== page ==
I recommend some basic reading.  Partitioning with fdisk (old but good).  What you posted though clearly shows you used all of the /dev/sdb drive.  /dev/sdb2 starts on cylinder 64 and ends on 60802.  Oddly enough, that's one cylinder past the max and I don't usually see that.  Since /dev/sdb2 is using all the space, and you think you should have more then you need to use the LVM commands, you no longer should be thinking at the disk partition level.  Try running "pvs" and "vgs" to see what your volume manager devices are saying.  You may have space to create a new logical volume, which you would do with "lvcreate".

     

    Disk /dev/sdb: 500.1 GB, 500107862016 bytes

    255 heads, 63 sectors/track, 60801 cylinders

    Units = cylinders of 16065 * 512 = 8225280 bytes

    Sector size (logical/physical): 512 bytes / 4096 bytes

    I/O size (minimum/optimal): 4096 bytes / 4096 bytes

    Disk identifier: 0x000372b3

     

       Device Boot      Start         End      Blocks   Id  System

    /dev/sdb1   *           1          64      512000   83  Linux

    Partition 1 does not end on cylinder boundary.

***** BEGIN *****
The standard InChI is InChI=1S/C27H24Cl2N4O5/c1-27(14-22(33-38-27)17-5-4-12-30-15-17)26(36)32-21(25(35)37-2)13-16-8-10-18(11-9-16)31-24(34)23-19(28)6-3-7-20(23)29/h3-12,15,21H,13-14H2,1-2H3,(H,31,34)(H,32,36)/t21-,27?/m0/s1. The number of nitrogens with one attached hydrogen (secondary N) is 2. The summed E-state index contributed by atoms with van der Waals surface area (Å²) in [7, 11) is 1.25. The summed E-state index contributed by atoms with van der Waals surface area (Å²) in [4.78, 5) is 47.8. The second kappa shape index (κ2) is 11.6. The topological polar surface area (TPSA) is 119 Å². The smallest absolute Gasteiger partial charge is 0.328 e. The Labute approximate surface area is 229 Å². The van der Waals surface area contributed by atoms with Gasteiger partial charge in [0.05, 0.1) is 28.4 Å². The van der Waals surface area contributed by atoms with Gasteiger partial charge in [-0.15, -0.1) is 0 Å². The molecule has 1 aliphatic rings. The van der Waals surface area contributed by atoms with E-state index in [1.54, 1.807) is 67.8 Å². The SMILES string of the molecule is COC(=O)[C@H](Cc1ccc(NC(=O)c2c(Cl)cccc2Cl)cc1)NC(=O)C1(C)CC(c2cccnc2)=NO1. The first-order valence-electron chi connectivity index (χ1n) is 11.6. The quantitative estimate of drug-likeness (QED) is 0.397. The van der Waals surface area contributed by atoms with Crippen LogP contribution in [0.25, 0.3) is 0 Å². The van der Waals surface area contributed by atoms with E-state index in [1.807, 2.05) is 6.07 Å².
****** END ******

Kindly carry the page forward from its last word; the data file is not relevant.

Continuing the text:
/dev/sdb2              64       60802   487873536   8e  Linux LVM

  • 2. Re: Linux Partitions
    Dude! Guru
    Currently Being Moderated

    I am a newbie to linux and need some basic help.  I have installed Oracle Linux and now want to create some virtual drive on my partitioned hard drive.  When I try to use fdisk I am getting no more sectors available on the 500 gig hard disk.  This should not be the case.

     

    What do you mean by a virtual drive? Are you running some kind of virtualization software? Please provide more details.

     

    Please show the command you are using including the error as it appears on your screen. You can open a remote terminal session to enter the commands and copy and paste the results. Details are important.

     

    When using fdisk under OL6, please use the -c flag to turn off DOS compatibility mode, e.g. fdisk -cl /dev/sda


    You might want to do some readings to understand the difference between partitions and filesystems and understand the basic concepts of LVM.

  • 3. Re: Linux Partitions
    Dude! Guru
    Currently Being Moderated

    ...Oddly enough, that's one cylinder past the max and I don't usually see that.

     

    It seems to be normal:

     

    # fdisk -cl /dev/sda

     

    Disk /dev/sda: 21.5 GB, 21474836480 bytes

    255 heads, 63 sectors/track, 2610 cylinders